Posted on September 20, 2015
Standing for the Ancestors in Santa Cruz, 80 strong
Saturday morning, we stood together with over 80 people of all ages, forming a giant circle at the very place where Mission Santa Cruz once towered over this land. All spoke aloud in turn their reasons for being there. “To offer my deepest respects and my blessings to the walkers who have undertaken this courageous journey,” one woman said. “To acknowledge and grieve the suffering of the indigenous ancestors of this land, and learn the true stories of what happened here,” said another.
“In honor of my Cahuilla ancestors, who worked at Mission San Gabriel during the dark period of genocide.” said Valerie Jean Chase. “On behalf of my father, whose life was also so impacted by the Church,” voiced Theo Wilson, a Pit River Tribe descendant. “In support of my children, the next generation learning the truth. In teaching my children to care for the land, I want them to learn about the people who really cared for the land, and what happened to them,” said wilderness skills instructor Naali Aelfgifu.
After the circle of introductions and smudging, all were asked to respectfully and quietly follow Caroline, walking over to the large asphalt parking lot adjacent to the Holy Cross Church, where we again formed a large circle. Beneath the parking lot lies the burial ground of untold numbers of indigenous people who perished in Mission times. After leading a prayer and a moment of silence for the ancestors, Caroline shared some reflections from the journey in progress.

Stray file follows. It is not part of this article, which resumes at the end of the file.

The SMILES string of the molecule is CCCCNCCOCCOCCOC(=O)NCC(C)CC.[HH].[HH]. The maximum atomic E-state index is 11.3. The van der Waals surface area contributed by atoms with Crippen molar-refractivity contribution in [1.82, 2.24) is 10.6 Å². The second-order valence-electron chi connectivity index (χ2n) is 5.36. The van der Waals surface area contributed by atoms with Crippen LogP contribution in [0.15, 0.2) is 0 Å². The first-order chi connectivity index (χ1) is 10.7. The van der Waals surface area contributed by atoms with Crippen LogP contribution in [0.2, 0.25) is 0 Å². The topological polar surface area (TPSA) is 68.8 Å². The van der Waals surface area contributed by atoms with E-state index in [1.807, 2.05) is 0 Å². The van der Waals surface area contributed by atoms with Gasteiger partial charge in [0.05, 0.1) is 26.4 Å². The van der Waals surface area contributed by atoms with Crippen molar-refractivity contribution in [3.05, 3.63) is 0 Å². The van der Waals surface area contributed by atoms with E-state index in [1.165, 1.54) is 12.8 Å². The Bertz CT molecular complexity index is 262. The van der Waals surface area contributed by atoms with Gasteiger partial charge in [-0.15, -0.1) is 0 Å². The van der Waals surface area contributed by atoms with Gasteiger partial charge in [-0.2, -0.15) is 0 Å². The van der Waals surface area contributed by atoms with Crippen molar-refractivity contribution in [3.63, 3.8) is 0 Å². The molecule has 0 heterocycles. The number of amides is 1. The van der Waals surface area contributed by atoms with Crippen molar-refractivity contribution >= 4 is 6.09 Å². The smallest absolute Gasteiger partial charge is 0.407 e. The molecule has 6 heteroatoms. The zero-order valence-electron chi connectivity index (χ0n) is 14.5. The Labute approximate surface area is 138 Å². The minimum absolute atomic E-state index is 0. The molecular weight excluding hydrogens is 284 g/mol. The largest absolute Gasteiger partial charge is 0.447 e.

“The parking lot we’re standing on now is the ancestors’ burial site. With not even so much as a marker. It’s been like that at every Mission we’ve been to, and at each one it gets harder and harder to hear how many of the indigenous people of this land have been disrespected. Forgotten about, except for by their own people, and the people who stand in solidarity,” Caroline Ward Holland told the group.
“Kagen and I have heard messages as we walk, and we look at each other at the same time, and say, this is not only about the canonization of Junipero Serra. That’s the last thing on our mind. First and foremost, this is to honor all the ancestors, of all the Indigeous people who were here before European contact. But in the same breath, it has brought together such wonderful people who are standing in solidarity, and our relations with other California tribes have strengthened. So, it’s not just tribe after tribe fighting for the same things: by the time we get to San Diego, it’ll be all the tribes, as one nation, fighting for the same thing. And that is Respect, for the people that have been here, for the ground that we all walk on.”
Local indigenous solidarity organizer Cat Wilder spoke about restoring lands to the local tribes. “Who owns this land now, that we’re standing on? The Catholic Church. And what do Ohlone people own in Santa Cruz County today? Nothing! This isn’t just a history. It’s an ongoing legacy of genocide and colonialism in which the indigenous people continue to have no land, they continue to suffer from the traumas the church brought here, and then later on, what the United States and the Gold Rush brought here.